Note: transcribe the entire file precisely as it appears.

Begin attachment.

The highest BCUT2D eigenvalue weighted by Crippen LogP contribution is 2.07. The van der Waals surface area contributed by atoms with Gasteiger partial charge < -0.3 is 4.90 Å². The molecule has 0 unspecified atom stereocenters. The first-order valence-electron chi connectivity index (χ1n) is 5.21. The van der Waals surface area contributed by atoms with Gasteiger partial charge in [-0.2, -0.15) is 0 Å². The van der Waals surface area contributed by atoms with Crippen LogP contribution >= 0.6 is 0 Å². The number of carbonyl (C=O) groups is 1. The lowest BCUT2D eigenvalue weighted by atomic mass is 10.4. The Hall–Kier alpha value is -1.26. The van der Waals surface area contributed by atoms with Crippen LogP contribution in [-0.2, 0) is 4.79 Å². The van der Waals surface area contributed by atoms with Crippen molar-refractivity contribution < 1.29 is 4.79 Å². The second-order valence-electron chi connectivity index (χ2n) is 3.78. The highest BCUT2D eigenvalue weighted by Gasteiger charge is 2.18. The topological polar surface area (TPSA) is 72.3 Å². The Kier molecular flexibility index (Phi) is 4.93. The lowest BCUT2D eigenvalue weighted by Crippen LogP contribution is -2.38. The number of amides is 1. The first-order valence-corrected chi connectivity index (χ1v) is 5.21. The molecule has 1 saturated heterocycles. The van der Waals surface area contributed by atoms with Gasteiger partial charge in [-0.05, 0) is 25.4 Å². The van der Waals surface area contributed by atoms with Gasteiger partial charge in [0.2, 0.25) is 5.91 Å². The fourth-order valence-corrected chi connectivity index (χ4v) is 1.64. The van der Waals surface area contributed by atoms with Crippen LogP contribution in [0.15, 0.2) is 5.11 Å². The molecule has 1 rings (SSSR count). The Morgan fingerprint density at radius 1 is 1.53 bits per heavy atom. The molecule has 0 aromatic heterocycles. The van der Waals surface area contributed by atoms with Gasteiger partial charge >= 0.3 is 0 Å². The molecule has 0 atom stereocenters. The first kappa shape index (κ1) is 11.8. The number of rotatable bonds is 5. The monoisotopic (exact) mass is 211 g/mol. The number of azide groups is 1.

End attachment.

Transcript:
The highest BCUT2D eigenvalue weighted by Crippen LogP contribution is 2.07. The van der Waals surface area contributed by atoms with Gasteiger partial charge < -0.3 is 4.90 Å². The molecule has 0 unspecified atom stereocenters. The first-order valence-electron chi connectivity index (χ1n) is 5.21. The van der Waals surface area contributed by atoms with Gasteiger partial charge in [-0.2, -0.15) is 0 Å². The van der Waals surface area contributed by atoms with Crippen LogP contribution >= 0.6 is 0 Å². The number of carbonyl (C=O) groups is 1. The lowest BCUT2D eigenvalue weighted by atomic mass is 10.4. The Hall–Kier alpha value is -1.26. The van der Waals surface area contributed by atoms with Crippen LogP contribution in [-0.2, 0) is 4.79 Å². The van der Waals surface area contributed by atoms with Crippen molar-refractivity contribution < 1.29 is 4.79 Å². The second-order valence-electron chi connectivity index (χ2n) is 3.78. The highest BCUT2D eigenvalue weighted by Gasteiger charge is 2.18. The topological polar surface area (TPSA) is 72.3 Å². The Kier molecular flexibility index (Phi) is 4.93. The lowest BCUT2D eigenvalue weighted by Crippen LogP contribution is -2.38. The number of amides is 1. The first-order valence-corrected chi connectivity index (χ1v) is 5.21. The molecule has 1 saturated heterocycles. The van der Waals surface area contributed by atoms with Gasteiger partial charge in [-0.05, 0) is 25.4 Å². The van der Waals surface area contributed by atoms with Gasteiger partial charge in [0.2, 0.25) is 5.91 Å². The fourth-order valence-corrected chi connectivity index (χ4v) is 1.64. The van der Waals surface area contributed by atoms with Crippen LogP contribution in [0.15, 0.2) is 5.11 Å². The molecule has 1 rings (SSSR count). The Morgan fingerprint density at radius 1 is 1.53 bits per heavy atom. The molecule has 0 aromatic heterocycles. The van der Waals surface area contributed by atoms with Gasteiger partial charge >= 0.3 is 0 Å². The molecule has 0 atom stereocenters. The first kappa shape index (κ1) is 11.8. The number of rotatable bonds is 5. The monoisotopic (exact) mass is 211 g/mol. The number of azide groups is 1.